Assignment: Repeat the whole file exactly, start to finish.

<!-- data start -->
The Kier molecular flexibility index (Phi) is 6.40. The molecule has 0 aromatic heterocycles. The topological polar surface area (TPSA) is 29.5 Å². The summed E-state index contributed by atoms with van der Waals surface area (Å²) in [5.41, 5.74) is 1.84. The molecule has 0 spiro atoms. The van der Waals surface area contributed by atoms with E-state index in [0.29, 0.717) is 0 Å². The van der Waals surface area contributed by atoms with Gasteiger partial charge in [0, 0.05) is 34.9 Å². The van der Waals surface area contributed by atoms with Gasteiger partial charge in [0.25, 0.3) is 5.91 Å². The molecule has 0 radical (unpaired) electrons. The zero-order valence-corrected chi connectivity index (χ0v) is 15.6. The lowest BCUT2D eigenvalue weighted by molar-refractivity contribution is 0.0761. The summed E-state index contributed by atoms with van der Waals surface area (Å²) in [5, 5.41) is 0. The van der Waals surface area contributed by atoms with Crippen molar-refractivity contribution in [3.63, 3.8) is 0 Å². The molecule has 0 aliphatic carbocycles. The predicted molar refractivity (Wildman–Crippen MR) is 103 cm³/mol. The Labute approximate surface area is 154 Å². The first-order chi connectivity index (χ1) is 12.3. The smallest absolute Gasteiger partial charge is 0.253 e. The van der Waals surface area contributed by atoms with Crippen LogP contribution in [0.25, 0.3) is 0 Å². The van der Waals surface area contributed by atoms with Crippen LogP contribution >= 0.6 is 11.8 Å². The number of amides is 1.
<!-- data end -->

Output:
The Kier molecular flexibility index (Phi) is 6.40. The molecule has 0 aromatic heterocycles. The topological polar surface area (TPSA) is 29.5 Å². The summed E-state index contributed by atoms with van der Waals surface area (Å²) in [5.41, 5.74) is 1.84. The molecule has 0 spiro atoms. The van der Waals surface area contributed by atoms with E-state index in [0.29, 0.717) is 0 Å². The van der Waals surface area contributed by atoms with Gasteiger partial charge in [0, 0.05) is 34.9 Å². The van der Waals surface area contributed by atoms with Gasteiger partial charge in [0.25, 0.3) is 5.91 Å². The molecule has 0 radical (unpaired) electrons. The zero-order valence-corrected chi connectivity index (χ0v) is 15.6. The lowest BCUT2D eigenvalue weighted by molar-refractivity contribution is 0.0761. The summed E-state index contributed by atoms with van der Waals surface area (Å²) in [5, 5.41) is 0. The van der Waals surface area contributed by atoms with Crippen molar-refractivity contribution in [3.63, 3.8) is 0 Å². The molecule has 0 aliphatic carbocycles. The predicted molar refractivity (Wildman–Crippen MR) is 103 cm³/mol. The Labute approximate surface area is 154 Å². The first-order chi connectivity index (χ1) is 12.3. The smallest absolute Gasteiger partial charge is 0.253 e. The van der Waals surface area contributed by atoms with Crippen LogP contribution in [0.25, 0.3) is 0 Å². The van der Waals surface area contributed by atoms with Crippen LogP contribution >= 0.6 is 11.8 Å². The number of amides is 1.